An examination of all sides of the immigration argument in the USA. The text investigates the history of American attitudes toward immigration and offers a perspective on the crisis in the late 1990s. The core of the book covers the heated arguments of the anti-immigration forces, from environmental groups that warn against the consequences of overpopulation, to economic and cultural concerns. The author sees potential solutions in English language instruction for newcomers, greater accountability of sponsors, and government intervention to counterbalance the negative economic impact some immigrants have on poor communities. He also outlines the many bureaucratic and practical challenges faced by the INS, from determining who gets political asylum to screening applicants for criminal records. The text charts the history of U.S. immigration policy and public reaction to newcomers, from the Puritan colonists to World War II refugees. He shows how immigrant groups have historically been targeted - whether for ethnic, racial or religious reasons. This history of prejudice throws light on later developments in immigration history, such as the public response to the Cuban refugee crisis, the growing proportion of Third World immigrants, and the relationship between legal and illegal immigration, right up to the battles over California's proposition 187 - which proposed to restrict public assistance for aliens and their children - and major congressional legislation passed in 1996 to deal with immigration.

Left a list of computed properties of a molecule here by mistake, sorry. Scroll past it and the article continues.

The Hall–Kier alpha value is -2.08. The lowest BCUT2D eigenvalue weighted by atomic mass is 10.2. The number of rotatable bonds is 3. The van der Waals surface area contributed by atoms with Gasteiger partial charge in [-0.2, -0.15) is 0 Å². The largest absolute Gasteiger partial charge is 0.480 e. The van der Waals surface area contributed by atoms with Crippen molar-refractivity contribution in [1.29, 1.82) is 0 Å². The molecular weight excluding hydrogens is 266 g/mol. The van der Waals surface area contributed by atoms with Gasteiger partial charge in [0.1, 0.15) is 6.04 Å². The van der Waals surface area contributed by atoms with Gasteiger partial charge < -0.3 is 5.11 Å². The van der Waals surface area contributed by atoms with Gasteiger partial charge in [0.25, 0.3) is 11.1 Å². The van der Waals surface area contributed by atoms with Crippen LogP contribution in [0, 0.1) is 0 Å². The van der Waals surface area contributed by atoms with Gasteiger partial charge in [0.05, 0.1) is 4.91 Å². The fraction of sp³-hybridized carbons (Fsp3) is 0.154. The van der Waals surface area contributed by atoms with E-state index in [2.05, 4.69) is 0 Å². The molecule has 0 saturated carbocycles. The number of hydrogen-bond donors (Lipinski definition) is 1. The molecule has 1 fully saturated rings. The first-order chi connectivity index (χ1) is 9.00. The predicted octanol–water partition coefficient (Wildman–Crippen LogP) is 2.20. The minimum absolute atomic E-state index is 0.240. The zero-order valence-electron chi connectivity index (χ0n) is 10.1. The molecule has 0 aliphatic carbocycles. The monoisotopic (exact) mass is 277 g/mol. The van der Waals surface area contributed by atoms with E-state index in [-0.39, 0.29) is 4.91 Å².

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Descrizione libro Columbia University Press, 1998. Hardcover. Condizione libro: New. book. Codice libro della libreria 0231109563
Descrizione libro Columbia University Press, 1998. Hardcover. Condizione libro: New. Codice libro della libreria DADAX0231109563
Descrizione libro Condizione libro: Brand New. Book Condition: Brand New. Codice libro della libreria 97802311095671.0